Five Essential Ethical Questions That Help You Address the Future of Customer Experience
Let us burn the dust today once and for all and address five ethical questions for you with relevant answers about the future of customer experience.
Dec 24, 2021
There was a time when technology was despised. And even today, certain people pose ethical questions on customer experience. We understand the dilemma that people are contemplating.
In Hollywood movies like Terminator, we have already seen that technology can be detrimental to humanity. But, on the other hand, there are also positive aspects of the growing technology in various industries like healthcare.
We have come with lots of amazing innovations in the near past. And, looking at what we have seen so far, there are some ethical questions on the customer experience that are interestingly becoming a hot topic of debate in the CX community.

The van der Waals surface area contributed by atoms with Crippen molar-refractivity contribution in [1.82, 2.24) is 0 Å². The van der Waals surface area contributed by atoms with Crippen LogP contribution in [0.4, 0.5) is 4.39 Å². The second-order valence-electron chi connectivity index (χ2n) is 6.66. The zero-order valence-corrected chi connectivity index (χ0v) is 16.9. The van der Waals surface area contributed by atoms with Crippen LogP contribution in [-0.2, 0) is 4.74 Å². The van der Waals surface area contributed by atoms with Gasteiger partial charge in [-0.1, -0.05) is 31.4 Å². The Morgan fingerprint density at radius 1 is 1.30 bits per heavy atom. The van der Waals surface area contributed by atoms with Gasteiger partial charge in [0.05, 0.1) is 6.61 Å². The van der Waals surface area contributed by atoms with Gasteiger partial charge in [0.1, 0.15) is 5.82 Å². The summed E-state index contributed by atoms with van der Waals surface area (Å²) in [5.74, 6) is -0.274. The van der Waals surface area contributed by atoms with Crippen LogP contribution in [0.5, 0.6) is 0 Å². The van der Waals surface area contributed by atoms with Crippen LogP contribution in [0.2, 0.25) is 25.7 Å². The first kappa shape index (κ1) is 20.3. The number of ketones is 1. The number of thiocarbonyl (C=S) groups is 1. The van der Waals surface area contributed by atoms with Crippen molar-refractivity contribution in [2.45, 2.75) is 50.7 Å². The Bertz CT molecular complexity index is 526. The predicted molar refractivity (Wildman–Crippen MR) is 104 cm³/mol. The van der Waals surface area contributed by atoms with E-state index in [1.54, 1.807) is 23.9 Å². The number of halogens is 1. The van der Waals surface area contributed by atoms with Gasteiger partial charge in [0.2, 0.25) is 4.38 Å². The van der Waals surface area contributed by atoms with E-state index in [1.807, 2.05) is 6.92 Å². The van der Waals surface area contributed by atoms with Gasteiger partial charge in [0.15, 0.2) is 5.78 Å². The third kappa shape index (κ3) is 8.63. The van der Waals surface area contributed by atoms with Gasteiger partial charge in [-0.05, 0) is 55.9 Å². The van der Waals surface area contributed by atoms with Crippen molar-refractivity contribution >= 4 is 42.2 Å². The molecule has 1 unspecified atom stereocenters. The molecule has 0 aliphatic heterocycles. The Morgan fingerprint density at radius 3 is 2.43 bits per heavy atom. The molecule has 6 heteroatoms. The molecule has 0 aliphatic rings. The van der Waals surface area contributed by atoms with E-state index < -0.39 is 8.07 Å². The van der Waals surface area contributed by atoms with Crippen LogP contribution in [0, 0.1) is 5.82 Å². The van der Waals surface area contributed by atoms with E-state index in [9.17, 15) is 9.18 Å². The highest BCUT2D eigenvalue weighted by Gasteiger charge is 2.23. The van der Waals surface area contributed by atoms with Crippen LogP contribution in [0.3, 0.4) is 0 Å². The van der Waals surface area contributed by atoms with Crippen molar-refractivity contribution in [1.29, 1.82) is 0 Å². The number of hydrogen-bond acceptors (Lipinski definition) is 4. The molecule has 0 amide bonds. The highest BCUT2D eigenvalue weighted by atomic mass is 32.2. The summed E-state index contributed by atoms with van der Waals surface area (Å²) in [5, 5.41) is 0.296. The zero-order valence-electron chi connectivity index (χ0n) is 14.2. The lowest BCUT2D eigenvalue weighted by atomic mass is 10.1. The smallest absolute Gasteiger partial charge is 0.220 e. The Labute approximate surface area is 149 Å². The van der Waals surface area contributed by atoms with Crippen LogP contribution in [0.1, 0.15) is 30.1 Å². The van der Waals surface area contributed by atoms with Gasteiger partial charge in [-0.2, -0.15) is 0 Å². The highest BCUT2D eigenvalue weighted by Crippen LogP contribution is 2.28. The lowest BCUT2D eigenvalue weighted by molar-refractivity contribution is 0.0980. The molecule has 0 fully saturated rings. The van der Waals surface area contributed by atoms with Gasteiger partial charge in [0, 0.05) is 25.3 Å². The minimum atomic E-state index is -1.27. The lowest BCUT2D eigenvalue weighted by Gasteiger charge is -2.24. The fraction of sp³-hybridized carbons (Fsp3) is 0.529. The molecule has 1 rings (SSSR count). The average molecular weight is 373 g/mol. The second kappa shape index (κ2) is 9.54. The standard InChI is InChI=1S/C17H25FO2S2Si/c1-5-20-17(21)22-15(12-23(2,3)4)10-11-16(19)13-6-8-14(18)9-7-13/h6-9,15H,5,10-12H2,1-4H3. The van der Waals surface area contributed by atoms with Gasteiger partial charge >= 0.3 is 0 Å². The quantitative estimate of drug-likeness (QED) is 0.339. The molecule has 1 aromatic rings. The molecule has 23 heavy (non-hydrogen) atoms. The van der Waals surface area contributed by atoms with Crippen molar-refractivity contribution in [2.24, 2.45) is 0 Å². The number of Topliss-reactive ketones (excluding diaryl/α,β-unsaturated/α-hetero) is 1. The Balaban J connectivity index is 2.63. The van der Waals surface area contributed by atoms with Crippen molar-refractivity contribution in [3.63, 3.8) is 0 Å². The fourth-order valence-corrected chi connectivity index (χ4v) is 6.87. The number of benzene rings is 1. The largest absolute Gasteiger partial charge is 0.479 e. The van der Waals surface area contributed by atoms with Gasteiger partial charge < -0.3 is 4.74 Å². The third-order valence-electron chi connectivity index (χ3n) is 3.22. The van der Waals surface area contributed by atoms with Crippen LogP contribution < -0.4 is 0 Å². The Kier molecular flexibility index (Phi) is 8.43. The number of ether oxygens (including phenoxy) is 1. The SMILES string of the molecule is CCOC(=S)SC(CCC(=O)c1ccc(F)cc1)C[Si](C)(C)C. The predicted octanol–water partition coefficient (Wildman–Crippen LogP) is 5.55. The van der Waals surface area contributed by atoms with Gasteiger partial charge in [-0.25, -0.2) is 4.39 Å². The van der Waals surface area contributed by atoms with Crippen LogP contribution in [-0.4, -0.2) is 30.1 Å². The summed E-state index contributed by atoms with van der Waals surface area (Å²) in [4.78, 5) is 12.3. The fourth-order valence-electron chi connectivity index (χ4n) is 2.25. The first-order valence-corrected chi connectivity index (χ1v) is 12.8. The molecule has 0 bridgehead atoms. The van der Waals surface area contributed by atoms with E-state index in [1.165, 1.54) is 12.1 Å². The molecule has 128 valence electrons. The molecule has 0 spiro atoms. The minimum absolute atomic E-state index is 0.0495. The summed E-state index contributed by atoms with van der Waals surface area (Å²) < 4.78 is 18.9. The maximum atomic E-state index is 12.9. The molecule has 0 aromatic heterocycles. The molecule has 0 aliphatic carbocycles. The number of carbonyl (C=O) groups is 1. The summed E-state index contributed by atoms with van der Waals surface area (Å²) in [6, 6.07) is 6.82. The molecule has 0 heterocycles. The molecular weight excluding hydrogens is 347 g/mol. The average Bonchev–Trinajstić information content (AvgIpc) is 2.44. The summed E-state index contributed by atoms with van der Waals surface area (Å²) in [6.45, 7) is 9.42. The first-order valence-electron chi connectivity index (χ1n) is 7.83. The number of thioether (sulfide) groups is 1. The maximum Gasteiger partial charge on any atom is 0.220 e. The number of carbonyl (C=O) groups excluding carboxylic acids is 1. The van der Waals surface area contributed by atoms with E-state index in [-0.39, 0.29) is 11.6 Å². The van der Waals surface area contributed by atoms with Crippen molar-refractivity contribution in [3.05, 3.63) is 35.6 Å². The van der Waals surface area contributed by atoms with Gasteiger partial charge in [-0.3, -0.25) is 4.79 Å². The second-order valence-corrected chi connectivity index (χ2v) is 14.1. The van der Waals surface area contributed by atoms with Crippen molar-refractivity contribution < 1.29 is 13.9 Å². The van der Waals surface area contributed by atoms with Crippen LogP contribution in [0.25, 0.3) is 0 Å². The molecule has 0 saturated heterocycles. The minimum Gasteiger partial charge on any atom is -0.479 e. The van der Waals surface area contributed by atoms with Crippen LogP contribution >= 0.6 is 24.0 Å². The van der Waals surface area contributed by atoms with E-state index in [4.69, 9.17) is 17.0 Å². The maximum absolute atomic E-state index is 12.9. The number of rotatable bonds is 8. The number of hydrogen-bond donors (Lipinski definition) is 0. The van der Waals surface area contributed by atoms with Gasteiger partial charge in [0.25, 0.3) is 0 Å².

Let us burn the dust today once and for all and address these questions for you with relevant answers to them.
Five essential ethical questions that help you address the future of customer experience
Q 1. What extent of power should tech companies possess in the coming times?
The first and foremost ethical question that should be asked the extent to which tech companies should have power over consumers and society. Giant tech companies like Google, Apple, Facebook, TikTok, etc., have a great influence on almost every aspect of people’s lives. The ethical question that arises here is whether it is right for these tech titans to have so much power over people and society in general?